The powers-that-be cannot claim ignorance. Tenants had repeatedly warned the building was unsafe. One blog post from the Grenfell Action Group, just seven months before the fire, warned that only a “catastrophic event will expose the ineptitude and incompetence of our landlord, the KCTMO, and bring an end to the dangerous living conditions and neglect of health and safety legislation that they inflict upon their tenants and leaseholders.”
Sadly, the group was proven correct. But the neglect and contempt for working class residents did not end with the fire. In the hours and days subsequently, the bereaved survivors and their families received no help from the council or government. No emergency programme was activated, so that local residents took it upon themselves to assist the victims. And despite the flood of crocodile tears, statements of contrition and all the many promises made by the authorities, the treatment of Grenfell’s victims has been cruel to the point of sadism.
Six months on, the council—which at the time of the fire had reserves approaching £300 million—has done precious little to rehouse the victims. Out of the 208 Grenfell households that needed homes, 118 are still in hotels and bed-and-breakfasts or living with friends—including 29 families with children. In addition, 48 households have accepted permanent housing offers but have not yet moved in—making a total of 166. Including residents forced to leave blocks adjacent to the tower, a staggering 857 people—303 children—will be spending Christmas in temporary accommodation.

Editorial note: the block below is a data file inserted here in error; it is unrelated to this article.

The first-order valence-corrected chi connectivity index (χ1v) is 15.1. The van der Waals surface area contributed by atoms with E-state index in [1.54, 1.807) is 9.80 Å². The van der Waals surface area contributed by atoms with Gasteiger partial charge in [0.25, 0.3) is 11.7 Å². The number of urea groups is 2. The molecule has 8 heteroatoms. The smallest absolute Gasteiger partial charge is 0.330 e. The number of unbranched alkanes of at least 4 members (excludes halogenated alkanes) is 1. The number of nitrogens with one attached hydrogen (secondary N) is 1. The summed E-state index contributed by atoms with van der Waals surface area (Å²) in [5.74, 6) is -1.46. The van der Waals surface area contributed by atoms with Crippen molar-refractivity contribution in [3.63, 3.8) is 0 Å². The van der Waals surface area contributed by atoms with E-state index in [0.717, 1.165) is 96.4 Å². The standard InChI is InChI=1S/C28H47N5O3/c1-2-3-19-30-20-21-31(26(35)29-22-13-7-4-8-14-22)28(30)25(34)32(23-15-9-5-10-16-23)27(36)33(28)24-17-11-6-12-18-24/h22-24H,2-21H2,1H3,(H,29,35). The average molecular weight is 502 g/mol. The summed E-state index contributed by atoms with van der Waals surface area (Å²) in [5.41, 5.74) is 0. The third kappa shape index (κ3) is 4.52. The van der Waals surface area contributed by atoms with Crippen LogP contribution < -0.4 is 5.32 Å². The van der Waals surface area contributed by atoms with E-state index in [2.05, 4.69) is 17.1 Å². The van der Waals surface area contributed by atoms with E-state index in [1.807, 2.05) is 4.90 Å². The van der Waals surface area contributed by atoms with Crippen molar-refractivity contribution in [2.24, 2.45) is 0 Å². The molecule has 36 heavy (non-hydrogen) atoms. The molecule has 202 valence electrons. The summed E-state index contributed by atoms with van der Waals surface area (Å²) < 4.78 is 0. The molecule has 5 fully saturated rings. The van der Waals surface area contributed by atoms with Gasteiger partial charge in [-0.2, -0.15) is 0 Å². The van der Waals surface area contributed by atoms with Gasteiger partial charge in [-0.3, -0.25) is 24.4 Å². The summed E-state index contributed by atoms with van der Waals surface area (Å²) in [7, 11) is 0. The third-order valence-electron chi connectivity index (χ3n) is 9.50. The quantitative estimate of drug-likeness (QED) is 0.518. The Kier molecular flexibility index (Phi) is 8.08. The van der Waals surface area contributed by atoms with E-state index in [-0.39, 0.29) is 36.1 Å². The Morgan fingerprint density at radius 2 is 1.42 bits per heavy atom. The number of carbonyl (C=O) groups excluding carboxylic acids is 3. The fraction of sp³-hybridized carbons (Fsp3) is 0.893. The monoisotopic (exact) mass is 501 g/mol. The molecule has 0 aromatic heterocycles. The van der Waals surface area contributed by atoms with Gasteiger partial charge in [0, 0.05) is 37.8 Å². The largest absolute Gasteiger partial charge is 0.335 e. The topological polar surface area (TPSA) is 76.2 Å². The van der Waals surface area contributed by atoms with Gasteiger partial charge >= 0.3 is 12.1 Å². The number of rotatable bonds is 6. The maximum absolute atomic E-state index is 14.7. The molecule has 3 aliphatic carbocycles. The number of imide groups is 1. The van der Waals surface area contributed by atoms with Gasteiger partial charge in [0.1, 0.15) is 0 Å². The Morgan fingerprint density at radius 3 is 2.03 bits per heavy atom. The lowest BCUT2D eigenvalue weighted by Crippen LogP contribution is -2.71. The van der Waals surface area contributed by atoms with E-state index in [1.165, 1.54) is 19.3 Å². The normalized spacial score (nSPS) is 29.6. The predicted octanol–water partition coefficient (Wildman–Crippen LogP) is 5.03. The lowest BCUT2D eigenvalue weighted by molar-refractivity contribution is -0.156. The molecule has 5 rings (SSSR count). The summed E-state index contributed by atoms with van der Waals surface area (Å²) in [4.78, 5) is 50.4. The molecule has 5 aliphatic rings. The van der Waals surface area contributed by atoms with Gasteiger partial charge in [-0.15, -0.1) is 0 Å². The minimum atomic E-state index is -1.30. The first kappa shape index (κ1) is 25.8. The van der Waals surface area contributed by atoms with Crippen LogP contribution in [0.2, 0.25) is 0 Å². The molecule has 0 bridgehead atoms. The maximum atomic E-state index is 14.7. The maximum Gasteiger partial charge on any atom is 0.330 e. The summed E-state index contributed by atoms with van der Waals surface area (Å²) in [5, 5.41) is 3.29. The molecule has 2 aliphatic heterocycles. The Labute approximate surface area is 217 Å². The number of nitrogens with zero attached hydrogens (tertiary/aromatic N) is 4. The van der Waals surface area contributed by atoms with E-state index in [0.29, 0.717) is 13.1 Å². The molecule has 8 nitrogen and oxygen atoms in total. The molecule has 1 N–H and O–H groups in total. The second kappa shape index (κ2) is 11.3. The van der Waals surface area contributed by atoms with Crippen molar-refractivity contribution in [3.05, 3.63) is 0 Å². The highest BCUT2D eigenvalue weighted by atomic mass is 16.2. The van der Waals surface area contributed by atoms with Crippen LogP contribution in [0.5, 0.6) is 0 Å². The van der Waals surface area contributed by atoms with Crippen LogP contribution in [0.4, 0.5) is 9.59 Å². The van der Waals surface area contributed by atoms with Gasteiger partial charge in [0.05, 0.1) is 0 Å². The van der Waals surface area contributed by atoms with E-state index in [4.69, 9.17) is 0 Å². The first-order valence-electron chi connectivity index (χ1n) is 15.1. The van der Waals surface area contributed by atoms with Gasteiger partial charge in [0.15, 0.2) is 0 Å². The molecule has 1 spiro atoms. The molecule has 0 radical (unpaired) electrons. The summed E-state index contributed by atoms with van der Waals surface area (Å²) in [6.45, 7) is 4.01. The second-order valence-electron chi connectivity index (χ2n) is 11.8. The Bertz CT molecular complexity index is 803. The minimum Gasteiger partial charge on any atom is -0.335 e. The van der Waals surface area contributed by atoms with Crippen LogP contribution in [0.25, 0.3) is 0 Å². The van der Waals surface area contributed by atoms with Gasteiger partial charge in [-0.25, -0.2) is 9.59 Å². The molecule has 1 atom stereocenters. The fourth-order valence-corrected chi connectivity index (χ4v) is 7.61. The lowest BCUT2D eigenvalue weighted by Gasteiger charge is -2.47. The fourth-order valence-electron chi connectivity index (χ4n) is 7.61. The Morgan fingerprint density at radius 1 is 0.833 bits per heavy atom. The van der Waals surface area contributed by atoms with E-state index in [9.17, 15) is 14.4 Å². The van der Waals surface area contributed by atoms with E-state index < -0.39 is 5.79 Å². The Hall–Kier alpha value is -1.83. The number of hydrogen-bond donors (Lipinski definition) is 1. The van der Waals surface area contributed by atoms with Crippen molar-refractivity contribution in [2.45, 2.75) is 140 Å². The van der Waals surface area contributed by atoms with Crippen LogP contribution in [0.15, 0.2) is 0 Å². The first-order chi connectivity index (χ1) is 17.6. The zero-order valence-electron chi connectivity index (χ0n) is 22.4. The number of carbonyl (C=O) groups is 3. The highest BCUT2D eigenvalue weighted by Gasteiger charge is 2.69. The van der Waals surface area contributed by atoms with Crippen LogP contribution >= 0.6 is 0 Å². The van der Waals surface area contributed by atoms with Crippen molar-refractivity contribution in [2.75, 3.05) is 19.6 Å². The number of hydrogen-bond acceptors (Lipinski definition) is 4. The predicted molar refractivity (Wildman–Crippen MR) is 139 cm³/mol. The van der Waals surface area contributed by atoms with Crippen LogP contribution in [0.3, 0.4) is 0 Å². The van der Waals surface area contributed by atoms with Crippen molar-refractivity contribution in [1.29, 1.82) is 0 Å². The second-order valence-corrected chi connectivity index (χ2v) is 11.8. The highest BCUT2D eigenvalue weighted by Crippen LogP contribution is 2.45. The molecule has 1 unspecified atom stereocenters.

Despite the terrible crime committed, not a single person or organisation has been brought to justice for what took place. The day after the fire, London’s Metropolitan Police opened a criminal investigation, yet even now not a single person has been questioned, let alone arrested or charged. A statement issued this week by the Met to a procedural hearing of the official government inquiry said there was no prospect of any “suspect” being questioned until the autumn of next year, citing the excuse of an ongoing forensic examination of the building.
Met Commissioner Cressida Dick has now told the London Assembly that the forensic stage of the criminal investigation is unlikely to be completed until 2019 and the full investigation could take years.
Both the police investigation and the inquiry convened by Prime Minister Theresa May are part of a state orchestrated cover-up.